England could become the first country in the world to prescribe e-cigarettes as a way to help patients quit smoking.
New updates to medical guidance have paved the way for e-cigarette manufacturers to apply to have their products medically approved by the Medicines and Healthcare products Regulatory Agency (MHRA).
While e-cigarettes and vapes have yet to be approved by the National Institute for Health and Care Excellence (Nice), the government body responsible for publishing medical guidance, if they were to become regulated medical products doctors would be able to choose whether to provide them to patients looking to quit smoking, adding them to a raft of products including nicotine patches, tablets and gum that can be recommended to smokers.
Despite containing nicotine and carrying their own health risks, experts have said e-cigarettes and vapes are on the whole less harmful than cigarettes, and have grown in popularity especially among young people in recent years.
‘There is already good evidence that commercially available e-cigarettes enable people to switch away from smoking to a much safer alternative,’ said Professor Nick Hopkinson, medical director for Asthma UK and the British Lung Foundation. ‘However, the development of medicinally licensed e-cigarettes would be a really important step forward, providing patients and healthcare professionals with an additional tool to break dependence on smoking, backed up by the reassurance that comes from a rigorous authorisation process.’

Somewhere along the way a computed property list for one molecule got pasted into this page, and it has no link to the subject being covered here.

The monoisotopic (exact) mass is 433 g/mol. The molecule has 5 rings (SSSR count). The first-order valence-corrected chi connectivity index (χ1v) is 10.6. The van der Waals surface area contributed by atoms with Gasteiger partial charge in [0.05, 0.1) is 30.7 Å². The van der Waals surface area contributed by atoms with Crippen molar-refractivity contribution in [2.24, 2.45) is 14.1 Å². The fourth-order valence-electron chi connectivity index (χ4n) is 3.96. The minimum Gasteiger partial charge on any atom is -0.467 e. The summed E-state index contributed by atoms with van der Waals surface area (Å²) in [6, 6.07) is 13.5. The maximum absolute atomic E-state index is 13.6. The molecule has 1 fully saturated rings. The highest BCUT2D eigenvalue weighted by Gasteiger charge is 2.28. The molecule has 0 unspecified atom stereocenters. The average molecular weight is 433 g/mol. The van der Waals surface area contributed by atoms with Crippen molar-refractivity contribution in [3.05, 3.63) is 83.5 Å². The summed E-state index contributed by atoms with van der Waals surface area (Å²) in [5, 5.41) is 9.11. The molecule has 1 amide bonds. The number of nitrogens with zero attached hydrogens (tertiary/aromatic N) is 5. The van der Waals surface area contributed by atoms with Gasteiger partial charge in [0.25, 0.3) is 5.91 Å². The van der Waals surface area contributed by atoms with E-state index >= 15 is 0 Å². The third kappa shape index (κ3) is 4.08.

Department of Health statistics show there are around 6.1 million smokers in the UK, with 64,000 people dying of smoking-related conditions in the country in 2019, Sky News reports.
Health Secretary Sajid Javid said licensing medical e-cigarettes ‘has the potential to tackle the stark disparities in smoking rates across the country, helping people stop smoking wherever they live and whatever their background’.
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